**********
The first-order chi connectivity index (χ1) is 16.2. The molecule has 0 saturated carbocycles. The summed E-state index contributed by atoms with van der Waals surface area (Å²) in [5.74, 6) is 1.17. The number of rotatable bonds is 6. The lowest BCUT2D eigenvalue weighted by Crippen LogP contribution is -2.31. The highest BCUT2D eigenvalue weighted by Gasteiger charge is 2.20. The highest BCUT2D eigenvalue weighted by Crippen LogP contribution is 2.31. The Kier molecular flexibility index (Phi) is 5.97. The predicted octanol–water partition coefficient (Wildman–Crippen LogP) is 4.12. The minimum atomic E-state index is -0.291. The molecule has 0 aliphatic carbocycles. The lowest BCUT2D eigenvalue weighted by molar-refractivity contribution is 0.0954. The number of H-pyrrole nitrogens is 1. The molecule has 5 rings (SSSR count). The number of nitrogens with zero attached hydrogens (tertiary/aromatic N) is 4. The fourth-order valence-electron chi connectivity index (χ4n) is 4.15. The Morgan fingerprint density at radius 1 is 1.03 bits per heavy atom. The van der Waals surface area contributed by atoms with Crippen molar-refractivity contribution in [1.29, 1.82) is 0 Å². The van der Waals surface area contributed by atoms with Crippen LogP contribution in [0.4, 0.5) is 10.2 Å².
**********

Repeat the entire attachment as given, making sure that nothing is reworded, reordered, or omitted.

The first-order chi connectivity index (χ1) is 16.2. The molecule has 0 saturated carbocycles. The summed E-state index contributed by atoms with van der Waals surface area (Å²) in [5.74, 6) is 1.17. The number of rotatable bonds is 6. The lowest BCUT2D eigenvalue weighted by Crippen LogP contribution is -2.31. The highest BCUT2D eigenvalue weighted by Gasteiger charge is 2.20. The highest BCUT2D eigenvalue weighted by Crippen LogP contribution is 2.31. The Kier molecular flexibility index (Phi) is 5.97. The predicted octanol–water partition coefficient (Wildman–Crippen LogP) is 4.12. The minimum atomic E-state index is -0.291. The molecule has 0 aliphatic carbocycles. The lowest BCUT2D eigenvalue weighted by molar-refractivity contribution is 0.0954. The number of H-pyrrole nitrogens is 1. The molecule has 5 rings (SSSR count). The number of nitrogens with zero attached hydrogens (tertiary/aromatic N) is 4. The fourth-order valence-electron chi connectivity index (χ4n) is 4.15. The Morgan fingerprint density at radius 1 is 1.03 bits per heavy atom. The van der Waals surface area contributed by atoms with Crippen molar-refractivity contribution in [1.29, 1.82) is 0 Å². The van der Waals surface area contributed by atoms with Crippen LogP contribution in [0.4, 0.5) is 10.2 Å².